Friday, December 8, 2023

Ohio's Reproductive Freedom Amendment Takes Effect, but the Fight Over Access Continues

Ohio's Abortion Protections Take Effect, but the Fight Over Access Continues

One month after Ohioans voted to protect abortion access, the constitutional amendment goes into effect Thursday — and while Republican leaders have mostly backed off plans to undermine the amendment in the near term, proposed legislation and pending litigation could still determine the scope of access. 

In the November elections, about 57 percent of Ohioans voted to approve Issue 1, which enshrined the right to abortion until the point of fetal viability, as well as access to contraception, miscarriage care and fertility treatment in Ohio’s Constitution. In Ohio, as of Thursday, abortion is legal up to 22 weeks, which has been the case since the state’s six-week ban was put on hold by the courts in September 2022.***

The GOP push to block Issue 1 started when Republicans put a separate measure onto August ballots that would have raised the threshold to pass citizen-offered constitutional amendments, including Issue 1; Ohioans soundly rejected that effort. Within hours of the November vote, Republican Senate President Matt Huffman told reporters it was the “beginning of a revolving door of ballot campaigns to repeal or replace” it,  perhaps with another amendment that would implement a 15-week abortion ban. Then, far-right state Rep. Jennifer Gross, who represents an exurban district outside Cincinnati, announced an effort to strip the judiciary of its jurisdiction over the abortion amendment as an end-run around courts inclined to uphold the state constitution.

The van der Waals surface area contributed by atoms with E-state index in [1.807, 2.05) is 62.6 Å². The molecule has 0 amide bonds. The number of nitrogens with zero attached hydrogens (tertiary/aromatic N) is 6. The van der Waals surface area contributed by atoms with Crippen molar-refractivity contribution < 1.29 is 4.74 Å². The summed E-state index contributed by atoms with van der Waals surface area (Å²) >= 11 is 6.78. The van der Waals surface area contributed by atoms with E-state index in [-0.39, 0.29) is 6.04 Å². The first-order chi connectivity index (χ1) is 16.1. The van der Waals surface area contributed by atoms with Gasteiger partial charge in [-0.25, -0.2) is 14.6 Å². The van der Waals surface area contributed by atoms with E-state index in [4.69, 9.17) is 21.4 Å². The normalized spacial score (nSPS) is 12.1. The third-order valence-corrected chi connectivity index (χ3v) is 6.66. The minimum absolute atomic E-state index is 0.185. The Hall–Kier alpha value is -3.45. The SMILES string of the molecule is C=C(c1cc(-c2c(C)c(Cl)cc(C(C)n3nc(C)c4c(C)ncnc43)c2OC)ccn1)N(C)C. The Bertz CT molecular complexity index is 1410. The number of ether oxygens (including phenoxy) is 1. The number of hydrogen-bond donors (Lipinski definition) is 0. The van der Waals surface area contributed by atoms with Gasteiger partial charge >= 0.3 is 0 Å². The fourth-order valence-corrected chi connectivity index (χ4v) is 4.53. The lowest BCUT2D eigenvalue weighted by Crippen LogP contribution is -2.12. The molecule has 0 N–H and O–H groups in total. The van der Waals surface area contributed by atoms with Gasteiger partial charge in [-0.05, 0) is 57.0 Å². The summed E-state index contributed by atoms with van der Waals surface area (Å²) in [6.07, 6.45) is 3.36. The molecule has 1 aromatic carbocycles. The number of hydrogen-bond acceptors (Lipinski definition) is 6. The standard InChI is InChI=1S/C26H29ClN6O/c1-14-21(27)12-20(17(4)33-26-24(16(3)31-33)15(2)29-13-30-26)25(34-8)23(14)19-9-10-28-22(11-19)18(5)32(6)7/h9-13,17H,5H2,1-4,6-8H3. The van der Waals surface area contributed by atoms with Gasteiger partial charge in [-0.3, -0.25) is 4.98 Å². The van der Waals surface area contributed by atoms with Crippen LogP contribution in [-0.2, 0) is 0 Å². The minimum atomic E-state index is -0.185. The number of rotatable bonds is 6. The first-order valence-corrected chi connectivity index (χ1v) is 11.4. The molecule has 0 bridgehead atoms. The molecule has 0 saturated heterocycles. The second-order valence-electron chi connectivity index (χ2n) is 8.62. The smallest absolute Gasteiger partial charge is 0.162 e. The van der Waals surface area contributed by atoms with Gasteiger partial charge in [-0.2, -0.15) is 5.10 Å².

Other Republicans in the state have rejected proposals that would ignore the will of Ohio’s voters — but some still expressed their openness to other ways to restrict abortion. Gov. Mike DeWine, for example, said that once Issue 1 took effect, voter sentiment may change and open the door to a different amendment or new abortion laws.***

Ohio still has many abortion laws on the books that weren’t automatically nullified by Issue 1. Some, like the six-week abortion ban that was already put on hold by courts before the amendment passed, are currently being litigated — the Ohio Supreme Court has asked both sides of the case to submit briefs Thursday on Issue 1’s impact on the so-called heartbeat ban. A 20-week ban passed in 2016 — interpreted as allowing abortion up to 21 weeks and 6 days — is still in place, as is a 2019 prohibition on dilation and extraction, an abortion method most commonly used in the second trimester of pregnancy. Another law prohibits doctors from performing abortions requested due to a Down syndrome diagnosis for the fetus. A 2013 law that led to multiple clinic closures requires all abortion clinics to have transfer agreements with private hospitals.

Abortion, Constitutional, Legislation, Reproductive Rights | Permalink


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